However perhaps we should have taken the chancellor at his word when he says that there has been no change to his long-term plan. The mistake was to misunderstand what this plan was. In reality it may have had nothing to do with the deficit, but instead was all about shrinking the size of the state over a ten-year period.

The problem the Conservatives faced in 2010 was that there was no public appetite for a smaller state. Surveys continued to show many more people wanted higher government spending and taxes than wanted the opposite (with a large percentage wanting neither). A focus on the government deficit presented them with an ideal opportunity to achieve a smaller state by the back door.


The only problem with this strategy is that, as we saw in the coalition’s first two years, it would seriously damage the economy, just as Keynes would have predicted. The chancellor has never rejected Keynesian analysis, so perhaps he was well aware of this. So the plan may have always included a temporary pause to austerity before the election, giving the economy time to recover and the chancellor scope for what he hoped would be election winning tax giveaways.

So the real long-term plan was an initial two years of sharp cuts to public spending and the deficit, to be followed by budgets involving tax cuts that would allow growth to resume but rather less deficit reduction. If this combination was enough to win the subsequent election, the recipe could be repeated all over again. Indeed, this is what George Osborne’s post-2015 plans look like. All done in the name of deficit reduction, when the real aim is to reduce the size of the state.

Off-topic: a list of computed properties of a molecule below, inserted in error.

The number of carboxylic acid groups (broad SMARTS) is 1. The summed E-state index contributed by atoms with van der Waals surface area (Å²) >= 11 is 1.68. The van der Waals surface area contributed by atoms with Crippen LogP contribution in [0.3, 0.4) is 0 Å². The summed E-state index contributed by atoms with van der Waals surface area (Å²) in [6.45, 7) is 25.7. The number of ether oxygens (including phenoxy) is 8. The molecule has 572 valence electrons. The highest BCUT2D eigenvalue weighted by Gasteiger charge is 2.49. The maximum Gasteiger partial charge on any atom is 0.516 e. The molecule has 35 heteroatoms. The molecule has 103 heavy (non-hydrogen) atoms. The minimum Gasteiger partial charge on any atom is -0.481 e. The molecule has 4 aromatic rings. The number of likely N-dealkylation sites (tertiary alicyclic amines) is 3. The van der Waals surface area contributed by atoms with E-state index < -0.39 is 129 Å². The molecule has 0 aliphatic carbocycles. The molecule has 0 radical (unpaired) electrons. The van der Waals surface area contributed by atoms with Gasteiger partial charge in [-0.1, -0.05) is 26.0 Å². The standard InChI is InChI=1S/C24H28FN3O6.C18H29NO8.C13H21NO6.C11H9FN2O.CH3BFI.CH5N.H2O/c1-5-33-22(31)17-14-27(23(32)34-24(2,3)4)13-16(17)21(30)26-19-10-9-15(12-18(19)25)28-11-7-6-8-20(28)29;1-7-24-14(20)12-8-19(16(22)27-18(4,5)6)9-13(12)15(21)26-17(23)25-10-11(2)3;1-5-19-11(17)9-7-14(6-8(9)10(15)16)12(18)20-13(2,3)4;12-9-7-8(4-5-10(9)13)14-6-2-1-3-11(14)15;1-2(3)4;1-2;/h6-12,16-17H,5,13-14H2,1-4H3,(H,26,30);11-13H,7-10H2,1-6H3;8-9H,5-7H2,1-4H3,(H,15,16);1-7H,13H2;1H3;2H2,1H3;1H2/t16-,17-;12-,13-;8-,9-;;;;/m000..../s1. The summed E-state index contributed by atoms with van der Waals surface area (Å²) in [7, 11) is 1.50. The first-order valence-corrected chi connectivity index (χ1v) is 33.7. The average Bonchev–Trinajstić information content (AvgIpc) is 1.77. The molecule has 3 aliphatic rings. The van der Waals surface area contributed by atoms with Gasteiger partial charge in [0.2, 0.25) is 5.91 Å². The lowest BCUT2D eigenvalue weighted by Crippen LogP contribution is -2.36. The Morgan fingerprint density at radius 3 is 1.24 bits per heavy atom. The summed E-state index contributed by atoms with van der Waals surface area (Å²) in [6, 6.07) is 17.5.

For this plan to work, you need one extra ingredient: a compliant media that buys into the idea that deficit reduction is all important, and that recent growth somehow vindicates the earlier austerity.

Well, we certainly have that ingredient — a compliant media.

Pressed for Time: a conversation with Judy Wajcman

March 17th, 2015 [link]

I had a conversation on March 5 with Judy Wajcman at the Oxford Internet Institute about her splendid new book, Pressed for Time: the Acceleration of Life in Digital Capitalism.

Privacy: who needs it? Er, Zuckerberg & Co

March 15th, 2015 [link]

Who said irony was dead? The tech zillionaires are so blasé about how their users are relaxed about privacy and what is quaintly called “sharing”. But they are not at all blasé when it comes to sharing information about themselves. Google’s Exec Chairman, Eric Schmidt, for example, believes that “privacy is dead”, but went apeshit when some enterprising journalist dug up lots of personal information about him simply by using, er, Google.